Infectious disease expert Dr. Anthony Fauci has reinforced the World Health Organization’s (WHO) argument on the need to impose a mandatory vaccination mandate even though he recognizes that vaccines may not prevent the spread of infection.

Fauci, who recently admitted to deceiving Americans in order to increase the number of people vaccinated without scientific support, now seeks to influence public opinion to accept the vaccines without relieving the isolation measures, as demanded by the WHO.

Last week, Soumya Swaminathan, a WHO scientist, noted that there are still doubts about the effectiveness of vaccination in preventing infection.

“At the moment I don’t believe we have the evidence on any of the vaccines to be confident that it’s going to prevent people from actually getting the infection and therefore being able to pass it on,” she said.

“I think until we know more; we need to assume that people who have been vaccinated need to take the same precautions until there’s a certain level of herd immunity that has been built in the population,” Swaminathan added.

Fauci recently stated in an interview with Newsweek that there are still doubts about the effectiveness of vaccines in preventing infection.

“We do not know if the vaccines that prevent clinical disease also prevent infection,” said Fauci who urged people to maintain the precautions and protocols implemented so far to avoid contagion.

“That’s the reason I keep saying that even though you get vaccinated, we should not eliminate, at all, public health measures like wearing masks because we don’t know yet what the effect [of the vaccine] is on transmissibility,” Fauci added.

The head of the U.S. government’s working group on the CCP Virus, or COVID-19, said that if he were to become chief medical adviser in a Joe Biden administration, there would be the possibility of implementing a medical passport that would verify a person’s vaccination status in order to gain access to certain communities or businesses.

Fauci, who said he did not believe a national immunization mandate would be imposed, said these issues are still to be discussed, adding that there would most likely be individual institutions that would require a certificate of vaccination.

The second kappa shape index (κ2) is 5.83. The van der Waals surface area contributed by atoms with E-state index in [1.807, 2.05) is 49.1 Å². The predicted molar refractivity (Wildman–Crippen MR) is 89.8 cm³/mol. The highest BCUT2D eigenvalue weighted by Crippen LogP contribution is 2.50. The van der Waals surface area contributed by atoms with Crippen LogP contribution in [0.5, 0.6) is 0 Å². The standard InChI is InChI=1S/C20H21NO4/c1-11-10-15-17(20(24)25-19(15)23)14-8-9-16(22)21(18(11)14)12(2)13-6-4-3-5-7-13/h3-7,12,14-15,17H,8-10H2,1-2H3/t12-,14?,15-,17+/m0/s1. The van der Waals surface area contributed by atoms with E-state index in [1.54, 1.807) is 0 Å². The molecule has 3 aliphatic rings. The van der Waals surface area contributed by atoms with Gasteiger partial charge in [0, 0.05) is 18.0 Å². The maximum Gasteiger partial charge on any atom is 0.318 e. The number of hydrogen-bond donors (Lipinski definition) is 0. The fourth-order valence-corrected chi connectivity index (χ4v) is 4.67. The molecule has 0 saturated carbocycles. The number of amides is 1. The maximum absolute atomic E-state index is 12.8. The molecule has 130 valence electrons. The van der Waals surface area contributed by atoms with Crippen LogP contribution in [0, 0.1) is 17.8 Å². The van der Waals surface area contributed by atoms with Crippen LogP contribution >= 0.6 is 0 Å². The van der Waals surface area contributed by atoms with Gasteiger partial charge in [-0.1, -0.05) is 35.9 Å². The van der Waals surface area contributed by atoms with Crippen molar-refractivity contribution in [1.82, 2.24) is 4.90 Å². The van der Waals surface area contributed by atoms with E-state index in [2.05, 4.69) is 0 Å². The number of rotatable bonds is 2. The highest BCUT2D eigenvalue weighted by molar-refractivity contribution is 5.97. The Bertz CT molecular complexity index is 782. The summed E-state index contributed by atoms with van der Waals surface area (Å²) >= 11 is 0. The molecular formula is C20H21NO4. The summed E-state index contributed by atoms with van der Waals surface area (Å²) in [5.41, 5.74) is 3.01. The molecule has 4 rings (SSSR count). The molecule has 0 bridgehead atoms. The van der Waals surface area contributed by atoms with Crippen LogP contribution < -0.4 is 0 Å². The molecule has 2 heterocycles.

“For example, influenza and Hepatitis B vaccines are mandated at many hospitals. Here at the NIH [National Institutes of Health], I would not be allowed to see patients if I didn’t get vaccinated every year with flu and get vaccinated once with Hepatitis [B]. I have to get certified every year…if I didn’t, I couldn’t see patients,” said Fauci.

“So in that regard, I would not be surprised, as we get into the full scope of [COVID-19] vaccination, that some companies, some hospitals, some organizations might require [COVID-19] vaccination,” he added, according to the BIzPac Review.

However, vaccination has been increasingly questioned and recent studies reveal that, for example, distrust is growing among U.S. health care workers.

In Ohio, for example, 60% of nursing home workers have refused to receive the COVID-19 vaccine while in California, 50% of frontline health care workers in Riverside County did not want to receive the vaccine.

According to a physician at Houston Memorial Medical Center in Texas reported to NPR in early December, about half of the nurses at the facility decided not to get the vaccine.

During an online meeting of the Advisory Committee on Immunization Practices, a group of medical specialists who advise Centers for Disease Control and Prevention (CDC) advisors were urged to warn the public about the adverse effects of the CCP virus vaccine.